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Have I Got what it Takes?

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Sometimes I think I would make a good fantasy novel heroine, the person whose life is turned upside down when she is sucked into an elaborate underworld of outsiders, or discovers she is the changeling heir of the dying faerie queen. It’s a big job being thrust into a totally new situation and maybe saving the world from alien invasion in the process, but I think I’m well equipped.

The first thing any heroine should know is how to handle herself in a fight. I’m a black belt in taekwondo, and while I’m not a fantastic fighter, I could surprise an average enemy lackey. More importantly, taekwondo has taught me self-confidence, discipline, and ancient wisdom in the form of three rules: obey your parents, do well in school, and ALWAYS do your best. The first rule reminds me that I will always have support and wisdom from the people who love me most. I don’t need a rule to remind me that my education is important, but the second rule still reminds me to be a balanced person intellectually, physically, and emotionally. The last rule can be the hardest to follow, but effort always matters.

Another convention of fantasy novels involves the heroine falling into a hidden world of mythological creatures and their cultures. She has to adapt her worldview to understand her new surroundings. I enjoy surprising discoveries about the people around me, even if those things are directly counter to what I previously thought. The primary reason I joined my school’s Students Against Prejudice club was to meet others with different backgrounds to discuss issues of diversity and prejudice in the school and beyond. I became co-leader of my school’s Gay-Straight Alliance in order to champion civil rights. I’ve had hundreds of opportunities to lean about culture at a school as diverse as my high school. Wherever I find new people and ideas, I want to teach others to understand rather than merely to accept people’s differences. I hope I’ll never stop being surprised and delighted by the diversity around me.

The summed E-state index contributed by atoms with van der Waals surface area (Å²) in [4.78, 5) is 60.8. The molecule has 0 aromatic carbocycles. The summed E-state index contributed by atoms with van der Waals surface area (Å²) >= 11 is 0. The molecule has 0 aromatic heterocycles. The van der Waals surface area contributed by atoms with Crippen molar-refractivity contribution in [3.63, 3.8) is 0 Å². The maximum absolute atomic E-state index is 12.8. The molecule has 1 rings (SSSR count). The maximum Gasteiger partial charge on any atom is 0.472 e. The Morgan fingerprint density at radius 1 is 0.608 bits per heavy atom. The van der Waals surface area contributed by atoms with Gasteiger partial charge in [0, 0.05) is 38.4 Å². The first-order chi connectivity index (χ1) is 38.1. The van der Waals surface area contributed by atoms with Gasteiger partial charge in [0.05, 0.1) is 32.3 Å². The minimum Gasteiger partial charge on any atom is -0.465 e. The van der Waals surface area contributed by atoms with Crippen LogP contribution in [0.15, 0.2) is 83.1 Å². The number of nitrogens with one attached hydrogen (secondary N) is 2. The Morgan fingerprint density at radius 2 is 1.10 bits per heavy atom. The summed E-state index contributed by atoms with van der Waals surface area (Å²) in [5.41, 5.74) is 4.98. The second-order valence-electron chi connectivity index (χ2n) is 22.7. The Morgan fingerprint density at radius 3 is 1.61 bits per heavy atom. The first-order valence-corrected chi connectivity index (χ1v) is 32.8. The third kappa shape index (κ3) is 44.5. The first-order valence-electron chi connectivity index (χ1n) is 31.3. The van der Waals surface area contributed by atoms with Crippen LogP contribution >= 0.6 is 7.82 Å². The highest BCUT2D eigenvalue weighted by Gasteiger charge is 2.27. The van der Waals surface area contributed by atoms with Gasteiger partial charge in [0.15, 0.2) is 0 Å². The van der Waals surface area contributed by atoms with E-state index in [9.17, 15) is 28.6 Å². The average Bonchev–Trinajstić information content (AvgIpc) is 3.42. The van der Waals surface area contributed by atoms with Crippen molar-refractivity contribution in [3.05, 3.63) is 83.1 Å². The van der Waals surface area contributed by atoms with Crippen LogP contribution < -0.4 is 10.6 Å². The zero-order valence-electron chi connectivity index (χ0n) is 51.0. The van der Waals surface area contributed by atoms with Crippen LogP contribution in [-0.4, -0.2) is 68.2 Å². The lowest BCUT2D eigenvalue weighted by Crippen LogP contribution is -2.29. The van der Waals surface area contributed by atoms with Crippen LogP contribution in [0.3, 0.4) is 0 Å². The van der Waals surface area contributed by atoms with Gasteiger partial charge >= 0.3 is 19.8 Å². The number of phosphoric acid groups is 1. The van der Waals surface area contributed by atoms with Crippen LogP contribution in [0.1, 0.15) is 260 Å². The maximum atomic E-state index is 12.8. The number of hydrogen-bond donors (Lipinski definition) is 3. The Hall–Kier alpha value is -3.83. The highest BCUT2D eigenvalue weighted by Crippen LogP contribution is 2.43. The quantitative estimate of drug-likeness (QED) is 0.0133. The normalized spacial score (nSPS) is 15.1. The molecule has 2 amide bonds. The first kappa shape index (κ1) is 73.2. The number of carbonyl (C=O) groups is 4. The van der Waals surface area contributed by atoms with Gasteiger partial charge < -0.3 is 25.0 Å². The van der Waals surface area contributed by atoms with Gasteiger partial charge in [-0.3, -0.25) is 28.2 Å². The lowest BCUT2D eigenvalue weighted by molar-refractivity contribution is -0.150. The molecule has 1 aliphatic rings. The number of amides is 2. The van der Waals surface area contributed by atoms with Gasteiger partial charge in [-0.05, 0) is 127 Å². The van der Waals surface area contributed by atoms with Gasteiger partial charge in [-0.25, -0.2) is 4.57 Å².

Finally, as any fantasy heroine knows, knowledge truly is power. That’s why librarians make excellent demon hunters. So it’s a good thing I read everything I get my hands on. I love discovering what parts of a science fiction novel are wild speculation and what parts are based in soon-to-be technology. Learning the Babylonian number system after reading about it in a novel may not seem like the most useful thing ever, but as it happens, ancient numbering systems came up in class the next day and I was able to sketch some cuneiform on the board. Base 60 still has uses today in timekeeping and measurements of longitude as well as in clarifying ideas in ancient demonology tomes. No idea in a book, no matter how small, is ever completely useless.

Now, with a pencil behind my ear and a book under my arm, this geek-heroine is ready and waiting for life’s next adventure in whatever form it might take.





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never_know_me said...
Feb. 15, 2012 at 7:10 pm
This essay is a strong start, but there are a few things you may want to tweak. Colleges already know what you've done throughout your high school career, so a laundry list of accomplishments is not necessary, and can end-up making someone sound conceited (although this did not happen in your case, the danger is still there). You are obviously a strong writer, but you are telling the reader what you are like. Instead of listing personal qualities, try giving thoughtful examples and anecdotes ... (more »)
 
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